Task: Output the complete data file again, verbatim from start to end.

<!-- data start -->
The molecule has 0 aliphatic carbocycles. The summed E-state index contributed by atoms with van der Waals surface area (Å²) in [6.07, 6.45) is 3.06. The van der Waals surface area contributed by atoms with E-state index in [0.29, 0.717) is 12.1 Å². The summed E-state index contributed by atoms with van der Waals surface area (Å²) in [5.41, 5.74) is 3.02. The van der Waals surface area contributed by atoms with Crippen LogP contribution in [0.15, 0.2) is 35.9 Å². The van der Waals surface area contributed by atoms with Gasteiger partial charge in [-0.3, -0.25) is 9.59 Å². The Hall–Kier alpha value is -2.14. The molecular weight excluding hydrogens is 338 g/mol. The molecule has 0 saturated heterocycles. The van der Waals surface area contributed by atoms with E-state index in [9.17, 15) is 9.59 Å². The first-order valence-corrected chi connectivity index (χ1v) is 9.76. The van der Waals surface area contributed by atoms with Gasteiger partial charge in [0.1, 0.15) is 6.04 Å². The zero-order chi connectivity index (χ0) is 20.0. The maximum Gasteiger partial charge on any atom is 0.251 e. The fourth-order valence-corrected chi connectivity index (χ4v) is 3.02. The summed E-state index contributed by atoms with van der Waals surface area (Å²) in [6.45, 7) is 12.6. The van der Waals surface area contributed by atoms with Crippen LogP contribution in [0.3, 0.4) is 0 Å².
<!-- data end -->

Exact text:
The molecule has 0 aliphatic carbocycles. The summed E-state index contributed by atoms with van der Waals surface area (Å²) in [6.07, 6.45) is 3.06. The van der Waals surface area contributed by atoms with E-state index in [0.29, 0.717) is 12.1 Å². The summed E-state index contributed by atoms with van der Waals surface area (Å²) in [5.41, 5.74) is 3.02. The van der Waals surface area contributed by atoms with Crippen LogP contribution in [0.15, 0.2) is 35.9 Å². The van der Waals surface area contributed by atoms with Gasteiger partial charge in [-0.3, -0.25) is 9.59 Å². The Hall–Kier alpha value is -2.14. The molecular weight excluding hydrogens is 338 g/mol. The molecule has 0 saturated heterocycles. The van der Waals surface area contributed by atoms with E-state index in [9.17, 15) is 9.59 Å². The first-order valence-corrected chi connectivity index (χ1v) is 9.76. The van der Waals surface area contributed by atoms with Gasteiger partial charge in [0.1, 0.15) is 6.04 Å². The zero-order chi connectivity index (χ0) is 20.0. The maximum Gasteiger partial charge on any atom is 0.251 e. The fourth-order valence-corrected chi connectivity index (χ4v) is 3.02. The summed E-state index contributed by atoms with van der Waals surface area (Å²) in [6.45, 7) is 12.6. The van der Waals surface area contributed by atoms with Crippen LogP contribution in [0.3, 0.4) is 0 Å².